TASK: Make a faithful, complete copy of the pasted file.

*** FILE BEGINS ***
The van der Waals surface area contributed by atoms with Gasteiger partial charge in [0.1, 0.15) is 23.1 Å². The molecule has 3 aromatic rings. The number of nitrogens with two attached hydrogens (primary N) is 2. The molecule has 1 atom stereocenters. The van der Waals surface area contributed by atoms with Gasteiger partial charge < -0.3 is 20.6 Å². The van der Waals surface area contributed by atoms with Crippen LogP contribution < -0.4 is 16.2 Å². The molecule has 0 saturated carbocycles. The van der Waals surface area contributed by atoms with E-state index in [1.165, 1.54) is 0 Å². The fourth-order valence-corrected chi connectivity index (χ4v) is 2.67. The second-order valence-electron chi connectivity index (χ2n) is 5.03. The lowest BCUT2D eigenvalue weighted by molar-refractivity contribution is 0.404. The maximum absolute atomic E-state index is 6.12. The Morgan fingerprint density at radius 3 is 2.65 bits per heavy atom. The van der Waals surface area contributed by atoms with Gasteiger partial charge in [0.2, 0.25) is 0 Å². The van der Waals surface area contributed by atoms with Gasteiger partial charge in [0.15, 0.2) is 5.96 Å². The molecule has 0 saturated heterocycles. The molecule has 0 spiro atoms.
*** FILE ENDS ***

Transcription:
The van der Waals surface area contributed by atoms with Gasteiger partial charge in [0.1, 0.15) is 23.1 Å². The molecule has 3 aromatic rings. The number of nitrogens with two attached hydrogens (primary N) is 2. The molecule has 1 atom stereocenters. The van der Waals surface area contributed by atoms with Gasteiger partial charge < -0.3 is 20.6 Å². The van der Waals surface area contributed by atoms with Crippen LogP contribution < -0.4 is 16.2 Å². The molecule has 0 saturated carbocycles. The van der Waals surface area contributed by atoms with E-state index in [1.165, 1.54) is 0 Å². The fourth-order valence-corrected chi connectivity index (χ4v) is 2.67. The second-order valence-electron chi connectivity index (χ2n) is 5.03. The lowest BCUT2D eigenvalue weighted by molar-refractivity contribution is 0.404. The maximum absolute atomic E-state index is 6.12. The Morgan fingerprint density at radius 3 is 2.65 bits per heavy atom. The van der Waals surface area contributed by atoms with Gasteiger partial charge in [0.2, 0.25) is 0 Å². The van der Waals surface area contributed by atoms with Gasteiger partial charge in [0.15, 0.2) is 5.96 Å². The molecule has 0 saturated heterocycles. The molecule has 0 spiro atoms.